Behind the Scenes of Chevy's 'Real People' Commercials

Are they real people, or actors? One participant confirms that it's all real.

Chevrolet/YouTube

Unless you don't own a TV, you've probably seen Chevrolet's commercials featuring "Real People" reacting to sliding doors and elevated platforms revealing cars while a spokesman discusses how many J.D. Power awards Chevy has won. You may also have seen the parodies of these commercials on YouTube. Are these Chevy ads for real? According to The A.V. Club, it's true—all of it. On the condition of anonymity, one participant in these ads opened up about what it was like to be in these commercials.

He confirms that he and his fellow participants are not actors, but people who were literally snagged off the street to participate in some market research. He and the others genuinely had no idea they were about to enter a wood paneled set to have random facts about Chevy's awards thrown at them. They had no idea they were even working for Chevrolet until after the shoot. The reason the people in these ads look so bewildered is that they actually are—not so much at the cars or J.D. Power awards, but at being sequestered in dark room before being sent onto the set at precisely the right moment. "I was thinking, 'Oh, I might get murdered.'"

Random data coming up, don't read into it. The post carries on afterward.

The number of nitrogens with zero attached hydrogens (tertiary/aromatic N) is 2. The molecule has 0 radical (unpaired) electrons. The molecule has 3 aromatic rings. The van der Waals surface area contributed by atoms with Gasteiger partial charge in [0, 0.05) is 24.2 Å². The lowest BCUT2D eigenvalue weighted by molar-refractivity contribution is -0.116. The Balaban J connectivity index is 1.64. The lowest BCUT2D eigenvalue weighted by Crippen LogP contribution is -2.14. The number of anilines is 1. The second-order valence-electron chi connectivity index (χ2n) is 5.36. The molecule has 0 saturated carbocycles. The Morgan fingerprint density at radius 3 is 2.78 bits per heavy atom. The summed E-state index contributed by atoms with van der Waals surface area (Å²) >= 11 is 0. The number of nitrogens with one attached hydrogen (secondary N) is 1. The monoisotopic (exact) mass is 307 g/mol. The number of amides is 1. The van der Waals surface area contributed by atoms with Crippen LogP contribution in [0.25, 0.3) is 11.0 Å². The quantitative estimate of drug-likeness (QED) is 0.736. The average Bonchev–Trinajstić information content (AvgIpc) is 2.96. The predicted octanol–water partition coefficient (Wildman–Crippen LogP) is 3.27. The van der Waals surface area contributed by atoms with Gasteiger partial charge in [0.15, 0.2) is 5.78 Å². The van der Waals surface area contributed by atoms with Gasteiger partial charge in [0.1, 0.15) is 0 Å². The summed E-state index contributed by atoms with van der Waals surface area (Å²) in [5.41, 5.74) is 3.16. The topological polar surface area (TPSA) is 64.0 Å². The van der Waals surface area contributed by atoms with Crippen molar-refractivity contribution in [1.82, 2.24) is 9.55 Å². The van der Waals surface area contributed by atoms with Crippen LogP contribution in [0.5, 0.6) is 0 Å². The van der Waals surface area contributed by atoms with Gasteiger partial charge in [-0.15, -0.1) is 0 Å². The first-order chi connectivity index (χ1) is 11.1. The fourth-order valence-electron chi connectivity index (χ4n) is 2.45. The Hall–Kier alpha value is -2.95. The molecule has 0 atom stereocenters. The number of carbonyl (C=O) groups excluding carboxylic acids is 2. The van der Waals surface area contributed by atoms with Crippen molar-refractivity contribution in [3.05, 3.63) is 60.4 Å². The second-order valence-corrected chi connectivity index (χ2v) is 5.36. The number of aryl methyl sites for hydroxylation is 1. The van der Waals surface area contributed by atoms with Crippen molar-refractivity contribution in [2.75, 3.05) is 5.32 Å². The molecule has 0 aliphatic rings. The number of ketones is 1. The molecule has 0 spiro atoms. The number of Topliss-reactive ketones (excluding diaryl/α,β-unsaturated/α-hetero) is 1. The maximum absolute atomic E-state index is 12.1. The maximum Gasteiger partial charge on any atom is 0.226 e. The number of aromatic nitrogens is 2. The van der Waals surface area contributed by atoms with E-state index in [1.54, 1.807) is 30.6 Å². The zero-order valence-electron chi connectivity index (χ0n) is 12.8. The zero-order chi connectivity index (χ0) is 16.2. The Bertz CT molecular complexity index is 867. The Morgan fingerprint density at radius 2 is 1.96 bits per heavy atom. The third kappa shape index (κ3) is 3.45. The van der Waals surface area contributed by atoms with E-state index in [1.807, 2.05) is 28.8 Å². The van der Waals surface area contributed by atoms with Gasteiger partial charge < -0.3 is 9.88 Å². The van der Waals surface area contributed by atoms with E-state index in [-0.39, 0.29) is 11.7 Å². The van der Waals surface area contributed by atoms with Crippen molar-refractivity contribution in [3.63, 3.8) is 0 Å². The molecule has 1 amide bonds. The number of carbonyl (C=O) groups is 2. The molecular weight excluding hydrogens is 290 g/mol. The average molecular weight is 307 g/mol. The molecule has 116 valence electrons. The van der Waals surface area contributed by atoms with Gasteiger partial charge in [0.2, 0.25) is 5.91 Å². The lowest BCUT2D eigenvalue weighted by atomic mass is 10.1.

Not surprisingly, the mechanisms opening the doors are quite loud. "When that wall opened, it was the loudest, most awkward and slow-moving thing I’ve ever experienced in my life. It just sounded like loud mechanical noise." This gets edited out of the final product, of course. The "real people" get shown around and sit inside some of the cars. The spokesman asks many questions about what they think of the cars. This is how they get the sound bites about how great Chevrolets are. They edit the best ones together to include in the commercial. 

To a certain extent, the ads are staged, and the questions are worded in such a way to get the most complimentary response from the "real people" involved. But the anonymous participant assures us that based on his interactions with the others in his group, he's certain that none of them are actors. They are genuinely "real people" with absolutely no clue what's going on.

I still like the parodies better, though.